ZB

'Violating': Radio host's newborn baby photos used in vile scam

Author
Heath Moore, NZ Herald,
Publish Date
Mon, 11 Apr 2022, 11:25am
(Photo / NZ Herald)
(Photo / NZ Herald)

'Violating': Radio host's newborn baby photos used in vile scam

Author
Heath Moore, NZ Herald,
Publish Date
Mon, 11 Apr 2022, 11:25am

A radio host has been targeted by scammers after they disturbingly used images of his newborn baby in an attempt to con loyal listeners.

For more than a year scammers had set up and used a fake Facebook page pretending to be NZME's Hokonui Breakfast host Luke Howden.

For months the fake scam page had been keeping a low profile, while copying Howden's posts, including interactions with listeners and photos in a bid to look legitimate.

Then last week the page struck after messaging loyal listeners pretending to be the real radio host, telling them they had won a weekly prize that featured on Howden's show every Friday.

The scammers also went back through some of Howden's posts that were more than a year old telling people who had entered a competition that they had won a prize.

They then asked listeners for their bank account details.

Speaking to the Herald, Howden, who is a new father, said he originally found it comical that someone would want to impersonate him - until he received a flood of calls from concerned listeners.

"I was cleaning gutters at home when my phone started going off. It kept going off for five minutes straight. I had half a dozen messages and a few missed calls and thought it was a family emergency," he said.

"People were sending me screenshots of a fake page pretending to be me contacting them telling them they had won a prize. At first, I thought it was quite comical but it was frustrating as well.

"These scammers are on to it because one of the posts they targeted people with was the Subway Shout which is a feature we do every Friday on the show with the local Subway store where we shout a workplace lunch."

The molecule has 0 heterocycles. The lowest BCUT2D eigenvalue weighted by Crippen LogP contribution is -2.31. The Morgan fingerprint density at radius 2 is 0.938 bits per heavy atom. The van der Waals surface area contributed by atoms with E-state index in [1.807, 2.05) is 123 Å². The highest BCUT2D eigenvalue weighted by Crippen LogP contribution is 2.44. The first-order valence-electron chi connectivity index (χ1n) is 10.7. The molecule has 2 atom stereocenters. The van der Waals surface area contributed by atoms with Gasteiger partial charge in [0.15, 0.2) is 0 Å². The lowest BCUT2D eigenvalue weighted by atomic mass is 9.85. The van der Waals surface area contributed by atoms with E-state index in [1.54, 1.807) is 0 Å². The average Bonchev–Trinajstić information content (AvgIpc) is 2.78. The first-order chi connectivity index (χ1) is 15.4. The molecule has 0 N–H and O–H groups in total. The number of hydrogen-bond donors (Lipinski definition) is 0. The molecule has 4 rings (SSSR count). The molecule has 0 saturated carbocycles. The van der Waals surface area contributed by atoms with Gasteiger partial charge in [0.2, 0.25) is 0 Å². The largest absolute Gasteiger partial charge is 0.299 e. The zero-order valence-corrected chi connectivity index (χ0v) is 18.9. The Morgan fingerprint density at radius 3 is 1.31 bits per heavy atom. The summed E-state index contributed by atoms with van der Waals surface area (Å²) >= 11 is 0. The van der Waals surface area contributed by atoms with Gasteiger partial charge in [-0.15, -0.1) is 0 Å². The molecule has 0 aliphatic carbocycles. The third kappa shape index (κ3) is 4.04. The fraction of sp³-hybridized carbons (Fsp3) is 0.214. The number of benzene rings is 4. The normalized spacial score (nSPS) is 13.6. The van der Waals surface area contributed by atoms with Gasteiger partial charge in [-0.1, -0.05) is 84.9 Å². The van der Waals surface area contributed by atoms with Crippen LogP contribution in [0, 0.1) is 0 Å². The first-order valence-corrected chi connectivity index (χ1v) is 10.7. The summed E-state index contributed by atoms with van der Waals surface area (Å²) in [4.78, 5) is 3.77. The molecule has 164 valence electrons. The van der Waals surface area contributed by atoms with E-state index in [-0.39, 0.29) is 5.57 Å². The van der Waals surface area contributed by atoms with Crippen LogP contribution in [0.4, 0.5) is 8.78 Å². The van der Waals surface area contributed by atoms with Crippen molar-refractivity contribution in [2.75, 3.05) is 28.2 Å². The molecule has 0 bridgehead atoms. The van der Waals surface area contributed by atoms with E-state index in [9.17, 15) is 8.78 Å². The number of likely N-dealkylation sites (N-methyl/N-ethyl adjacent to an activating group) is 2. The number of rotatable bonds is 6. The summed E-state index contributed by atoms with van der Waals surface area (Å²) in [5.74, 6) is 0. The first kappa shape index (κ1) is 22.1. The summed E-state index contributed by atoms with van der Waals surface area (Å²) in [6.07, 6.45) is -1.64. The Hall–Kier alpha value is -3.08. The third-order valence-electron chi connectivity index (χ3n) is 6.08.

Messages and correspondence from the fake profile to listeners. Photo / NZME

Messages and correspondence from the fake profile to listeners. Photo / NZME

Howden reassured listeners the prizes and interactions were fake, saying he found it flattering to be targeted.

That's until he realised those behind the scam had stolen and used intimate and personal images of his newborn baby girl.

The photos were of Howden, his wife, and their baby girl while in hospital.

He told the Herald the use of the images felt violating and showed there were real people behind the scam who preyed on people's emotions.

"I guess you don't realise those behind these scams are real people and clued on. I put up a couple of photos of our new bub to share with listeners but you do that in a way where you are in control of the narrative.

"To take that and twist it to manipulate people feels violating. A lot of listeners said that was the one thing [the baby photos] that convinced them the scam must have been real.

"That's the scary part of it all, that people who you build trust with might fall victim to it all and it has your identity over it, it's none of your own doing."

Luke Howden host's the Hokonui Breakfast, a radio show in Southland and on iHeart Radio. Photo / NZME

Luke Howden host's the Hokonui Breakfast, a radio show in Southland and on iHeart Radio. Photo / NZME

After intervention from NZME and Facebook, the scammer's fake profile page was removed within 24 hours.

Howden says his experience served as a warning to be vigilant about what personal information, especially images you put up on social media, even if you believe your account is private.

"Thank goodness we didn't put some more intimate photos up. You can be tempted as a parent to go 'oh there's my baby having their first bath, that's a cute thing to share with friends and family on Facebook' but you do that under your own control.

"If someone were to grab that and twist it out of your control then that's quite violating. Pictures of a naked baby floating around the internet without you behind it, it's dangerous."

Howden's experience comes after a range of Kiwi news and media personalities have been targeted by scammers.

How to tell you're being scammed

  • Online scams as designed to trick people out of money or steal their personal information.
  • Things to look out for which will indicate you are dealing with a scammer are:
    • Contact out of the blue
    • Asking you for your bank details
    • Offering money or a prize in exchange for bank details or a money transaction
    • Not linking back to a legitimate organisation or page
    • Pressuring you to make a decision quickly